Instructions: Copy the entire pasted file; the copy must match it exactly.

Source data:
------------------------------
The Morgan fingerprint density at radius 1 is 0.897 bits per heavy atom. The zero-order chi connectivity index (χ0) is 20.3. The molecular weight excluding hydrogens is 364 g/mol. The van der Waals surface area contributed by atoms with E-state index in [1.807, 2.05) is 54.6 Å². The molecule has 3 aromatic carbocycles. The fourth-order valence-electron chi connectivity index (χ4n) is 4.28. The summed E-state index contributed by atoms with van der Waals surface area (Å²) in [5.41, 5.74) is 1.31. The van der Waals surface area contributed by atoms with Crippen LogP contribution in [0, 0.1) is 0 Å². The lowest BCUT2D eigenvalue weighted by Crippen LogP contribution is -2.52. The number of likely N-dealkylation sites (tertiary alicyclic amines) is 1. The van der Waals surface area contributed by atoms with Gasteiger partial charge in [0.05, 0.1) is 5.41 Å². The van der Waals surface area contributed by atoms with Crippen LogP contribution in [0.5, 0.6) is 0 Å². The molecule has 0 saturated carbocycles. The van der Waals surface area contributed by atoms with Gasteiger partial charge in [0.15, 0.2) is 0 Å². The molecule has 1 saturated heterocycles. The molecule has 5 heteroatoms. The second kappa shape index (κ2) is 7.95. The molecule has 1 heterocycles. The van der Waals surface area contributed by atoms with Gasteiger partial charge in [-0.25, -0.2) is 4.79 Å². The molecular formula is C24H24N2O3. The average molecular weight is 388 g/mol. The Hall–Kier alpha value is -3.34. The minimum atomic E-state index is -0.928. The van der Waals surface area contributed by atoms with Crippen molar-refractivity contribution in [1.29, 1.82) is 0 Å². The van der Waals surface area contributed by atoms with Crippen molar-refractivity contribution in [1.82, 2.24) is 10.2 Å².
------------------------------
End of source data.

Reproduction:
The Morgan fingerprint density at radius 1 is 0.897 bits per heavy atom. The zero-order chi connectivity index (χ0) is 20.3. The molecular weight excluding hydrogens is 364 g/mol. The van der Waals surface area contributed by atoms with E-state index in [1.807, 2.05) is 54.6 Å². The molecule has 3 aromatic carbocycles. The fourth-order valence-electron chi connectivity index (χ4n) is 4.28. The summed E-state index contributed by atoms with van der Waals surface area (Å²) in [5.41, 5.74) is 1.31. The van der Waals surface area contributed by atoms with Crippen LogP contribution in [0, 0.1) is 0 Å². The lowest BCUT2D eigenvalue weighted by Crippen LogP contribution is -2.52. The number of likely N-dealkylation sites (tertiary alicyclic amines) is 1. The van der Waals surface area contributed by atoms with Gasteiger partial charge in [0.05, 0.1) is 5.41 Å². The van der Waals surface area contributed by atoms with Crippen LogP contribution in [0.5, 0.6) is 0 Å². The molecule has 0 saturated carbocycles. The van der Waals surface area contributed by atoms with Gasteiger partial charge in [0.15, 0.2) is 0 Å². The molecule has 1 saturated heterocycles. The molecule has 5 heteroatoms. The second kappa shape index (κ2) is 7.95. The molecule has 1 heterocycles. The van der Waals surface area contributed by atoms with Gasteiger partial charge in [-0.25, -0.2) is 4.79 Å². The molecular formula is C24H24N2O3. The average molecular weight is 388 g/mol. The Hall–Kier alpha value is -3.34. The minimum atomic E-state index is -0.928. The van der Waals surface area contributed by atoms with Crippen molar-refractivity contribution in [1.29, 1.82) is 0 Å². The van der Waals surface area contributed by atoms with Crippen molar-refractivity contribution in [1.82, 2.24) is 10.2 Å².